Behaving therefore as they normally would, they shoot a wart-hog and a steenbok, at which point Van der Post realises his terrible mistake. The party is then attacked by bees. (These are not bees as we know them, but a particularly ferocious species, capable of killing.) The author, now tuned in to the situation, warns his party not to kill any of them. The camera which is going to be used to film the expedition refuses to work six times, although there was no apparent fault with any of the mechanisms. Three of them worked late into the night cleaning the magazines and camera parts, “oiling, greasing, and polishing them by our great fire, until Duncan in the end said with a defiant grin: ‘Well! I’d like to see anything stop me from filming tomorrow’ ”. But he was wrong.

They were again invaded by bees, and had hardly started filming “when the ominous blur in the precise mechanism of the camera announced another stoppage. Duncan tried to repair it. Charles and I left him to it and set up our Ferrograph and microphones to record some of the strange night sounds that wailed around the hills. Then we got an additional shock. The machine, which before had worked so well, now went dead on us. We tried every test prescribed in the makers’ manual. We could find no fault in any of the parts. But the machine was dead”.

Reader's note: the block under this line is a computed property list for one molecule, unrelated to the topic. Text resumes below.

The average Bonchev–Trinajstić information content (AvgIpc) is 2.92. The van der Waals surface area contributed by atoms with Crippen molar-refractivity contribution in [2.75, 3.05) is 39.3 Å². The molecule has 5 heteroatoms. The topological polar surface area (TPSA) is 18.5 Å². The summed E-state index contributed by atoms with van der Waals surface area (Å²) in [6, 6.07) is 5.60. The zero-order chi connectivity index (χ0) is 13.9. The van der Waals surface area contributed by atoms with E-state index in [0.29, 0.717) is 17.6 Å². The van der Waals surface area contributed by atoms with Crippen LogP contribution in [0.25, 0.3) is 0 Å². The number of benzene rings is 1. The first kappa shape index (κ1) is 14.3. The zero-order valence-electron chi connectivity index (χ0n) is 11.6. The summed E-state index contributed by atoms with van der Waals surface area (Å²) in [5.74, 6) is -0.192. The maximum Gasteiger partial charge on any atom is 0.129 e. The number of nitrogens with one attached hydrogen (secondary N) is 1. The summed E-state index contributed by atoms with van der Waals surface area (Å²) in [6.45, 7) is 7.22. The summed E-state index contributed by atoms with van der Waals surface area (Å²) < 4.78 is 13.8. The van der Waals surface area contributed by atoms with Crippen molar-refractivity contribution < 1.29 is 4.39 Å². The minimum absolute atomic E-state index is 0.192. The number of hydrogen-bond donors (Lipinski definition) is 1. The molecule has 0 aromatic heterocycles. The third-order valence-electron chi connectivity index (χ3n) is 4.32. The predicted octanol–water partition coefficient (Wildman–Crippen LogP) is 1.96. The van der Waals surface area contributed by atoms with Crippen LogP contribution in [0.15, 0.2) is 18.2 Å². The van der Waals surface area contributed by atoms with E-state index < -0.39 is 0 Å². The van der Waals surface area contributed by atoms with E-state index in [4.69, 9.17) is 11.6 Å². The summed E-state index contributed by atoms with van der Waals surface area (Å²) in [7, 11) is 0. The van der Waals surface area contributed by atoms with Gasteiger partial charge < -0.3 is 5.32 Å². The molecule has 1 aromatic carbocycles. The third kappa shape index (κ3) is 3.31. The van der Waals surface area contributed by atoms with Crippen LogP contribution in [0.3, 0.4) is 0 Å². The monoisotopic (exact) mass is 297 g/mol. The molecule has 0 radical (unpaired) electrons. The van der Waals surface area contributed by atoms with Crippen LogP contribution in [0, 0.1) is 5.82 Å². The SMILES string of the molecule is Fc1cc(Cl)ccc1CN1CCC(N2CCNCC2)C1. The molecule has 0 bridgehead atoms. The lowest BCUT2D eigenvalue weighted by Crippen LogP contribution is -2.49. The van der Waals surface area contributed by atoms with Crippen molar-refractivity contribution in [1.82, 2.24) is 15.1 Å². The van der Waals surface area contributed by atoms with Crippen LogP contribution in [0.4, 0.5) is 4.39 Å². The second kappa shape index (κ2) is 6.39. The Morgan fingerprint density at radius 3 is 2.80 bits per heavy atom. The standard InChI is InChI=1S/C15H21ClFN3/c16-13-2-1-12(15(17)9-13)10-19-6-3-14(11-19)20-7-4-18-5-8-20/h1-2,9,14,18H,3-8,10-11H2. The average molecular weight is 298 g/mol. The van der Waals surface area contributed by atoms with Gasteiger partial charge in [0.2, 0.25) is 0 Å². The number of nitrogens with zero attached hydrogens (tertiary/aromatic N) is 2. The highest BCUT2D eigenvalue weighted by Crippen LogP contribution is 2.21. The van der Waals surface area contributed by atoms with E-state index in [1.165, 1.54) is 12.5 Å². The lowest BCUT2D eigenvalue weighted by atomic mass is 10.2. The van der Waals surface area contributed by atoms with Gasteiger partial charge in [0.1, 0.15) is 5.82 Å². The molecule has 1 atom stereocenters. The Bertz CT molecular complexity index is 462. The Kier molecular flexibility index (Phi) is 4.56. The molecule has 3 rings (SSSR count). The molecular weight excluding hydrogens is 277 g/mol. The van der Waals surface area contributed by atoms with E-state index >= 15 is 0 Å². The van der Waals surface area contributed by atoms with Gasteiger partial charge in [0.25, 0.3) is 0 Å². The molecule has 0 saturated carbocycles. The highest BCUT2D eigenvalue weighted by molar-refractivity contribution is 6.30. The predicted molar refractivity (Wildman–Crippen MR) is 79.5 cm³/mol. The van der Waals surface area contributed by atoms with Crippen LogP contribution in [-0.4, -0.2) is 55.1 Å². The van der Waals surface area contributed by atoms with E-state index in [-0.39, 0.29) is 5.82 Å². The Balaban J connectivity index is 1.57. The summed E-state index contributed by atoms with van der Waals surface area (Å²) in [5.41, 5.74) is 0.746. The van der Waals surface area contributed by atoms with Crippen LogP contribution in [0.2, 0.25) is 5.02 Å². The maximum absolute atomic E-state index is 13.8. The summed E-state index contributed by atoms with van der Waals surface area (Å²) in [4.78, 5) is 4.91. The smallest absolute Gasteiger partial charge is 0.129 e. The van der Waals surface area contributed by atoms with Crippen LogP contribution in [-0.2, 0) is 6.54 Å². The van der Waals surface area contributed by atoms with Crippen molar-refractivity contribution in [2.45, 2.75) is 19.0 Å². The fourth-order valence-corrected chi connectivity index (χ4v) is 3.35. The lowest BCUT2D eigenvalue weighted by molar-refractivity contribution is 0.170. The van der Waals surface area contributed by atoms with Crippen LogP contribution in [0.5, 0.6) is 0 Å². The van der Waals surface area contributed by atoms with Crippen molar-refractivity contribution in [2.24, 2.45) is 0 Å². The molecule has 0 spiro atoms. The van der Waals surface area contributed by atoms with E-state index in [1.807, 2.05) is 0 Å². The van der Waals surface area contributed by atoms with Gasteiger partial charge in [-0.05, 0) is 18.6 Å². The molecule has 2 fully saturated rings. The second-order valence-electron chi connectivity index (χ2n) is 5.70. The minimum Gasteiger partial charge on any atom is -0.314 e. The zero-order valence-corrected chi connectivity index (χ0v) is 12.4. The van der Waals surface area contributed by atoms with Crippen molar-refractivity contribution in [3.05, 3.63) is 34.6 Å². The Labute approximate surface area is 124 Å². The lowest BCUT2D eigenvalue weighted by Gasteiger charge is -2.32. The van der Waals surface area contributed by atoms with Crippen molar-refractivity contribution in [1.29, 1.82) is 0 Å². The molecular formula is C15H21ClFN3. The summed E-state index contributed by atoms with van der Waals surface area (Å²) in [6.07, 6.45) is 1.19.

The next day the pattern was repeated. Then, “in the afternoon, the forces working against us decided on the final blow. A steel swivel in the camera itself (a part so secure that no spare for it is ever carried) failed, and brought abruptly to an end our filming with that particular camera. It seemed to me when that happened that the grim faces of the hills came near to laughter”. As he was worried about any tricks that might be played on the vehicles, he realized that they had to leave the place as quickly as possible.

The Bushman guide expresses great surprise that they could ever have expected the machines to work, and performs some kind of ceremony to find out why. He talks to the spirits, seeking one in particular. He then tells Van der Post that the spirits of the hills are very angry with him, “so angry that if they had not known your intention in coming here was pure they would long since have killed you.” He should have prayed and made sacrifices.

Van der Post comes up with the idea of writing a letter to the spirits as a way of apologising, which is buried at an appropriate spot near the Hills. The Bushman later reveals that the apology has been accepted, adding, “The spirits of the hills are not what they were, Master. They are losing their power. Ten years ago they would have killed you all for coming to them in that manner”⁵.